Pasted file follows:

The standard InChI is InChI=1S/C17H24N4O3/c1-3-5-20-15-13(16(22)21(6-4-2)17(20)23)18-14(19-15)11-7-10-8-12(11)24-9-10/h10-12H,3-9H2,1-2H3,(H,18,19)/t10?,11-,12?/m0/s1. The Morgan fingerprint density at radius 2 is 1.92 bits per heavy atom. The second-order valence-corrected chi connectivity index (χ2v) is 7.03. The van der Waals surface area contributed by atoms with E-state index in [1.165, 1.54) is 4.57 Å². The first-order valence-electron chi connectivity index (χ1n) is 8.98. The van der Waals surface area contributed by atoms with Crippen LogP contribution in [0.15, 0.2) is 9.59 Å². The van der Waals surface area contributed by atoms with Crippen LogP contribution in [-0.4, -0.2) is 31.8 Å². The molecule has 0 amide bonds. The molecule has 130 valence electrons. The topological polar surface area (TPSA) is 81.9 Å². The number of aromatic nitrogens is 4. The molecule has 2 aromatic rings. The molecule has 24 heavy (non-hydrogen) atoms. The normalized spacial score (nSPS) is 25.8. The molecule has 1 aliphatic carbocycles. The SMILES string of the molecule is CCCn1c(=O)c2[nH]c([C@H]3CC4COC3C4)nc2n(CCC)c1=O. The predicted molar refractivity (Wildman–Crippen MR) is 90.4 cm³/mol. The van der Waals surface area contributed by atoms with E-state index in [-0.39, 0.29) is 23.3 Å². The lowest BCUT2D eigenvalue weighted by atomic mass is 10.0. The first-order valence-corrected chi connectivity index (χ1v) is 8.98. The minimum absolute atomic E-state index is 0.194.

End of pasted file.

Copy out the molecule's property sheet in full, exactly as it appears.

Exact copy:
The standard InChI is InChI=1S/C17H24N4O3/c1-3-5-20-15-13(16(22)21(6-4-2)17(20)23)18-14(19-15)11-7-10-8-12(11)24-9-10/h10-12H,3-9H2,1-2H3,(H,18,19)/t10?,11-,12?/m0/s1. The Morgan fingerprint density at radius 2 is 1.92 bits per heavy atom. The second-order valence-corrected chi connectivity index (χ2v) is 7.03. The van der Waals surface area contributed by atoms with E-state index in [1.165, 1.54) is 4.57 Å². The first-order valence-electron chi connectivity index (χ1n) is 8.98. The van der Waals surface area contributed by atoms with Crippen LogP contribution in [0.15, 0.2) is 9.59 Å². The van der Waals surface area contributed by atoms with Crippen LogP contribution in [-0.4, -0.2) is 31.8 Å². The molecule has 0 amide bonds. The molecule has 130 valence electrons. The topological polar surface area (TPSA) is 81.9 Å². The number of aromatic nitrogens is 4. The molecule has 2 aromatic rings. The molecule has 24 heavy (non-hydrogen) atoms. The normalized spacial score (nSPS) is 25.8. The molecule has 1 aliphatic carbocycles. The SMILES string of the molecule is CCCn1c(=O)c2[nH]c([C@H]3CC4COC3C4)nc2n(CCC)c1=O. The predicted molar refractivity (Wildman–Crippen MR) is 90.4 cm³/mol. The van der Waals surface area contributed by atoms with E-state index in [-0.39, 0.29) is 23.3 Å². The lowest BCUT2D eigenvalue weighted by atomic mass is 10.0. The first-order valence-corrected chi connectivity index (χ1v) is 8.98. The minimum absolute atomic E-state index is 0.194.